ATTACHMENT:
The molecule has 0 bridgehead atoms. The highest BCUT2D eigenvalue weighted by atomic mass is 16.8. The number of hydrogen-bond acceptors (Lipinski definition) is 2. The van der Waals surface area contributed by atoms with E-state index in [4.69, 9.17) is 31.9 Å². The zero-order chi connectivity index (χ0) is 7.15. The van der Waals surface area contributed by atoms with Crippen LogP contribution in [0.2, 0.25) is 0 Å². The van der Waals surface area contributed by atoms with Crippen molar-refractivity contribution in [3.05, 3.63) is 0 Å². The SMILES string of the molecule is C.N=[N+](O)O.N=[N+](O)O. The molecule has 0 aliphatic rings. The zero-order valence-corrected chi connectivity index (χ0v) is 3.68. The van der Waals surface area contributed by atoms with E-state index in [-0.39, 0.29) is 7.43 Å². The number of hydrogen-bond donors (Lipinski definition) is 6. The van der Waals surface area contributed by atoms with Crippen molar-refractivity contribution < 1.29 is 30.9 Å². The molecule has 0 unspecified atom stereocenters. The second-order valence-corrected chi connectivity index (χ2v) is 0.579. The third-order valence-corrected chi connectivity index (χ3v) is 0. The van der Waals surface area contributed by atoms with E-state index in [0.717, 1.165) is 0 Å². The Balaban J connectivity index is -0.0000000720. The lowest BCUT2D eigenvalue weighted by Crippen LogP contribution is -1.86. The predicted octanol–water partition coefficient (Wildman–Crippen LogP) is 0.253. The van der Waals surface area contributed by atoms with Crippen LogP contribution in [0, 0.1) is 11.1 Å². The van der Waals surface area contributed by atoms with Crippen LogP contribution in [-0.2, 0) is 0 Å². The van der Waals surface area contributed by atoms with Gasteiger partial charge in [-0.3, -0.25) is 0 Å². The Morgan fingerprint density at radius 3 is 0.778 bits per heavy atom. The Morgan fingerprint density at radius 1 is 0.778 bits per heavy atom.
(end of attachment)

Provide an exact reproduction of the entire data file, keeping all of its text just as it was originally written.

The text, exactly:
The molecule has 0 bridgehead atoms. The highest BCUT2D eigenvalue weighted by atomic mass is 16.8. The number of hydrogen-bond acceptors (Lipinski definition) is 2. The van der Waals surface area contributed by atoms with E-state index in [4.69, 9.17) is 31.9 Å². The zero-order chi connectivity index (χ0) is 7.15. The van der Waals surface area contributed by atoms with Crippen LogP contribution in [0.2, 0.25) is 0 Å². The van der Waals surface area contributed by atoms with Crippen molar-refractivity contribution in [3.05, 3.63) is 0 Å². The SMILES string of the molecule is C.N=[N+](O)O.N=[N+](O)O. The molecule has 0 aliphatic rings. The zero-order valence-corrected chi connectivity index (χ0v) is 3.68. The van der Waals surface area contributed by atoms with E-state index in [-0.39, 0.29) is 7.43 Å². The number of hydrogen-bond donors (Lipinski definition) is 6. The van der Waals surface area contributed by atoms with Crippen molar-refractivity contribution < 1.29 is 30.9 Å². The molecule has 0 unspecified atom stereocenters. The second-order valence-corrected chi connectivity index (χ2v) is 0.579. The third-order valence-corrected chi connectivity index (χ3v) is 0. The van der Waals surface area contributed by atoms with E-state index in [0.717, 1.165) is 0 Å². The Balaban J connectivity index is -0.0000000720. The lowest BCUT2D eigenvalue weighted by Crippen LogP contribution is -1.86. The predicted octanol–water partition coefficient (Wildman–Crippen LogP) is 0.253. The van der Waals surface area contributed by atoms with Crippen LogP contribution in [0, 0.1) is 11.1 Å². The van der Waals surface area contributed by atoms with Crippen LogP contribution in [-0.2, 0) is 0 Å². The van der Waals surface area contributed by atoms with Gasteiger partial charge in [-0.3, -0.25) is 0 Å². The Morgan fingerprint density at radius 3 is 0.778 bits per heavy atom. The Morgan fingerprint density at radius 1 is 0.778 bits per heavy atom.